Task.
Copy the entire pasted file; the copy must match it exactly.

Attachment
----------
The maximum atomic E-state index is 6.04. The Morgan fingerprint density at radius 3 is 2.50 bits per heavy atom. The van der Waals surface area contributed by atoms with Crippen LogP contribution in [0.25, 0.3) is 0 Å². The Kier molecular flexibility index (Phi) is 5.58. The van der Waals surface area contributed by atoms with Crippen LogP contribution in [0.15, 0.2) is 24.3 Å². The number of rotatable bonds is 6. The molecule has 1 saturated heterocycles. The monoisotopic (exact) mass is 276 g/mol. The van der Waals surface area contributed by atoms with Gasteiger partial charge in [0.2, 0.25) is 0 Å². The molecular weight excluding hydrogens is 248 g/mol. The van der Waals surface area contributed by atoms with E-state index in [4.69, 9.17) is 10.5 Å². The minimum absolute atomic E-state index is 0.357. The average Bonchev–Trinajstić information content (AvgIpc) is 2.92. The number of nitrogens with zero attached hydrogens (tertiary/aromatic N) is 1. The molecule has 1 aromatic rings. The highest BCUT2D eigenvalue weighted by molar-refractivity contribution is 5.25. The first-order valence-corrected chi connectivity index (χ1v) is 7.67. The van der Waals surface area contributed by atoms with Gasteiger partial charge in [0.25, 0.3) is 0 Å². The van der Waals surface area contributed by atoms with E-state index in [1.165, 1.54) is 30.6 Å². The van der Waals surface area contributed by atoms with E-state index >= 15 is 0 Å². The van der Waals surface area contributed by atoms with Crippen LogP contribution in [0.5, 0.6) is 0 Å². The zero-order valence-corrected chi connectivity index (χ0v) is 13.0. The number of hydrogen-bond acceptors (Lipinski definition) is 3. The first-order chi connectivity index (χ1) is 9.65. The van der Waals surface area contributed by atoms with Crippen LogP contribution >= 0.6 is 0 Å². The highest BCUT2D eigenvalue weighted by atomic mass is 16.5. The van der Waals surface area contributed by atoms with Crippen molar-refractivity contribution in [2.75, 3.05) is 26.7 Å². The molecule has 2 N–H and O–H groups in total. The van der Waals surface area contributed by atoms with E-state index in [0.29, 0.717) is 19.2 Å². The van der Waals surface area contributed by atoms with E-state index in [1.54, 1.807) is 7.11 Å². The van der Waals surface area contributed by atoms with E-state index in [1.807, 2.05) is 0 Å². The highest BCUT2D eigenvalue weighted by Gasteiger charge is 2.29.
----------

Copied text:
The maximum atomic E-state index is 6.04. The Morgan fingerprint density at radius 3 is 2.50 bits per heavy atom. The van der Waals surface area contributed by atoms with Crippen LogP contribution in [0.25, 0.3) is 0 Å². The Kier molecular flexibility index (Phi) is 5.58. The van der Waals surface area contributed by atoms with Crippen LogP contribution in [0.15, 0.2) is 24.3 Å². The number of rotatable bonds is 6. The molecule has 1 saturated heterocycles. The monoisotopic (exact) mass is 276 g/mol. The van der Waals surface area contributed by atoms with Gasteiger partial charge in [0.2, 0.25) is 0 Å². The molecular weight excluding hydrogens is 248 g/mol. The van der Waals surface area contributed by atoms with E-state index in [4.69, 9.17) is 10.5 Å². The minimum absolute atomic E-state index is 0.357. The average Bonchev–Trinajstić information content (AvgIpc) is 2.92. The number of nitrogens with zero attached hydrogens (tertiary/aromatic N) is 1. The molecule has 1 aromatic rings. The highest BCUT2D eigenvalue weighted by molar-refractivity contribution is 5.25. The first-order valence-corrected chi connectivity index (χ1v) is 7.67. The van der Waals surface area contributed by atoms with Gasteiger partial charge in [0.25, 0.3) is 0 Å². The van der Waals surface area contributed by atoms with E-state index in [1.165, 1.54) is 30.6 Å². The van der Waals surface area contributed by atoms with E-state index >= 15 is 0 Å². The van der Waals surface area contributed by atoms with Crippen LogP contribution in [0.5, 0.6) is 0 Å². The zero-order valence-corrected chi connectivity index (χ0v) is 13.0. The number of hydrogen-bond acceptors (Lipinski definition) is 3. The first-order chi connectivity index (χ1) is 9.65. The van der Waals surface area contributed by atoms with Crippen LogP contribution >= 0.6 is 0 Å². The highest BCUT2D eigenvalue weighted by atomic mass is 16.5. The van der Waals surface area contributed by atoms with Crippen molar-refractivity contribution in [2.75, 3.05) is 26.7 Å². The molecule has 2 N–H and O–H groups in total. The van der Waals surface area contributed by atoms with E-state index in [0.29, 0.717) is 19.2 Å². The van der Waals surface area contributed by atoms with E-state index in [1.54, 1.807) is 7.11 Å². The van der Waals surface area contributed by atoms with E-state index in [1.807, 2.05) is 0 Å². The highest BCUT2D eigenvalue weighted by Gasteiger charge is 2.29.